Titus Andronicus is not a play for our intellects—you feel it in your stomach and you may remember it longer, after a performance, than any other of Shakespeare’s plays. Director Ross Williams—his staging of the work is now playing at Here until February 8—tells us that this raw, red, torn tragedy is pertinent for today and, in doing this, he is agreeing with Julie Taymor, who directed the play in 1994 at Theater for the New City in New York and filmed it in 1999, starring Anthony Hopkins. Whether the assessment rings true for us may depend on how impervious we are to media news cycles: in one week, we’ve heard that ISIS has burned a pilot and a draft of an arrest warrant has been found for Argentine President, Cristina Fernandez de Kirchner, at a dead prosecutor’s home. Even Charles Manson has come back to haunt us with a marriage license that is running out. If we ever look behind today’s speeding, ever-changing Web, what we find may be even more shocking than Shakespeare’s savagery.
When British critic Kenneth Tynan called Titus Andronicus a “carnival of carnage”—he was reviewing Peter Brook’s landmark English production of 1955, which starred Laurence Olivier and Vivien Leigh. His minimal, stylized version allowed a renewed reconsideration–for three hundred years, until 1923, Titus Andronicus, was found too horrific to produce. In his new production, mercifully nearly devoid of stage blood, Williams has arrived at the same metaphor but in an American context: he actually places the play in a carnival (with dark red and tan setting by Jason Lajka). The story is a revenge fantasy with master players, including the hardened and punished Titus (Brendan Averett), whose sorrows rival Odysseus, and the cunning Queen of the Goths (Gretchen Egolf). Many will recall the horrors their offspring endure; fortunately, Williams does not play it as parody, and we can feel Shakespeare’s dark pain, in much the way that we do Sarah Kane’s in Blasted.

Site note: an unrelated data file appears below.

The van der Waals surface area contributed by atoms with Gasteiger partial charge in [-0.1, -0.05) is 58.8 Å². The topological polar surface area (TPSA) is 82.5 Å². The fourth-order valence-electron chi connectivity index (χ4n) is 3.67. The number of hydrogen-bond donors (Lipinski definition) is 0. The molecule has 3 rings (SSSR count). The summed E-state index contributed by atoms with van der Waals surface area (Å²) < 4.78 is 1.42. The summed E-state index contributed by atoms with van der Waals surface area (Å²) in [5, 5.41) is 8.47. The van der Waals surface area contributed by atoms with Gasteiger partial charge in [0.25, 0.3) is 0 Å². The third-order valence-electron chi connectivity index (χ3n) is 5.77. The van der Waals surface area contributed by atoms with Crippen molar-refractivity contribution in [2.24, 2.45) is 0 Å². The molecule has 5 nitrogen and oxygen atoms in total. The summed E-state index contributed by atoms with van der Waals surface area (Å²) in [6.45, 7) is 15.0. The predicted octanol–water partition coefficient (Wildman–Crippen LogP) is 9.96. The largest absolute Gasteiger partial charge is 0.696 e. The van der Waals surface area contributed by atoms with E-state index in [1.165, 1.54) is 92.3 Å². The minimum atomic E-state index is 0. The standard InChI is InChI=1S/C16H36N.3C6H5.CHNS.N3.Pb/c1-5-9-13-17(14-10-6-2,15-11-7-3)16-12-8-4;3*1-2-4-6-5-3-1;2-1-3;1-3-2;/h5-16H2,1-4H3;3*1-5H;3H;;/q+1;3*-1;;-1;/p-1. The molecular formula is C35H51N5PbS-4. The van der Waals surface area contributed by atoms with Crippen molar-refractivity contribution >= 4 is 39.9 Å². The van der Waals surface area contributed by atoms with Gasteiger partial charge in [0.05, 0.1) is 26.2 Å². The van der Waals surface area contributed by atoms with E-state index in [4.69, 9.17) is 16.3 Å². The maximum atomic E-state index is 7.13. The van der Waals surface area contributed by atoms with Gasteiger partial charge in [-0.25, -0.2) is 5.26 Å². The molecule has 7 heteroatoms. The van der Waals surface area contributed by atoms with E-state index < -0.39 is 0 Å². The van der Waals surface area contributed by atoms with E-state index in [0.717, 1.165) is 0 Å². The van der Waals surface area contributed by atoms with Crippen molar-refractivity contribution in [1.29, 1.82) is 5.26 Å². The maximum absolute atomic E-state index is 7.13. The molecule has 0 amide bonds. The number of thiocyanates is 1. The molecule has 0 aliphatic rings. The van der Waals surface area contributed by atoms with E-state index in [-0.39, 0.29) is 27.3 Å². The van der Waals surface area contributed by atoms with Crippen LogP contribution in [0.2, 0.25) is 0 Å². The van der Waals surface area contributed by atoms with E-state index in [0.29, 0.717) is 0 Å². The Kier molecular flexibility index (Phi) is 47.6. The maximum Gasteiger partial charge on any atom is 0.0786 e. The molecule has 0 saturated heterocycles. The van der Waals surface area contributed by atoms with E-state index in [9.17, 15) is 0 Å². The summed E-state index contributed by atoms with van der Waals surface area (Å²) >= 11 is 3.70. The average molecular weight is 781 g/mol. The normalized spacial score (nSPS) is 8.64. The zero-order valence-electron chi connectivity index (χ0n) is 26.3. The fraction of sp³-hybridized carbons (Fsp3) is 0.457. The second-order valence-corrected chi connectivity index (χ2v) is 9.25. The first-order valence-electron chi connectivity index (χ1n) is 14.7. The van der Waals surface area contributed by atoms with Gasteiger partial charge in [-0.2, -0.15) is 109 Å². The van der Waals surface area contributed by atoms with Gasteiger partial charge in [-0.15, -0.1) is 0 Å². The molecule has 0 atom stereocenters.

Titus Andronicus is not only a reflection of today, however. This first tragedy is also prescient for what Shakespeare’s plays would become. Among the works you’ll see in it are King Lear, Hamlet, Othello, Julius Caesar, The Merchant of Venice, The Winter’s Tale, and Much Ado About Nothing. You’ll agree with the poet’s choices or not, but you’ll not disagree that to understand Shakespeare (it is thought that George Peele was a co-dramatist), you must see this, even if you only decide that one viewing is enough.
The cast, from New York Shakespeare Exchange, is young, able, and serious. Especially impressive is Warren Jackson as Aaron the Moor, perhaps the first role for a black actor in the Western Canon. For all the shock of this play, which includes dramatic depictions of the kind of gruesome violence we read about in fairy tales and ancient legends—many stumble believing that the story can be rationalized realistically–it is interesting to note that from its first productions in the late 1500s, Titus Andronicus has been popular and made money. Whether Shakespeare–who moves the work swiftly to its final dead body count–has exposed something crucial in man’s barbarity to man (which does take time to reflect on and integrate)—or whether he merely knew that audiences, like Romans at the Coliseum–were attracted to violence, his work continues to draw crowds. On Super Bowl Sunday, for example, when this reviewer saw the play, with a snowstorm on the way, the theater was, unsurprisingly, full.
(c) 2015 by Bob Shuman. All rights reserved.
Visit Here: http://www.here.org/shows/detail/1576/
Photo: Kate Lydic in TITUS ANDRONICUS at HERE, produced by the New York Shakespeare Exchange. Credit: Kalle Westerling.
Brendan Averett* as Titus Andronicus
Nathaniel P. Claridad* as Demetrius
Gretchen Egolf* as Tamora
Vince Gatton* as Saturninus
Sean Hinckle as Young Lucius
Ethan Itzkow as Chiron
Kerry Kastin* as The Clown
Adam Kezele as Bassianus
Warren Jackson* as Aaron, the Moor
Kate Lydic as Lavinia
Joseph Mitchell Parks* as Lucius
Terence MacSweeny* as Marcus
Cody Leroy Wilson as Quintus
*member Actors' Equity Association | Equity Showcase Code
Director – Ross Williams
Scenic Design – Jason Lajka
Lighting Design – Drew Florida
Costume Design – Elivia Bovenzi
Props Design – Cassie Dorland
Sound Design – Jack Cummins
Dramaturg – Shane Breaux
Fight Choreographer – Alicia Rodis
Assistant Director – Cristina Lundy
Stage Manager – Jack Cummins
Technical Director – Joshua Shain
Producer – Ross Williams
Associate Producers – Michele Clarke-Ceres; Timothy S. Jones II
Press: Karen Greco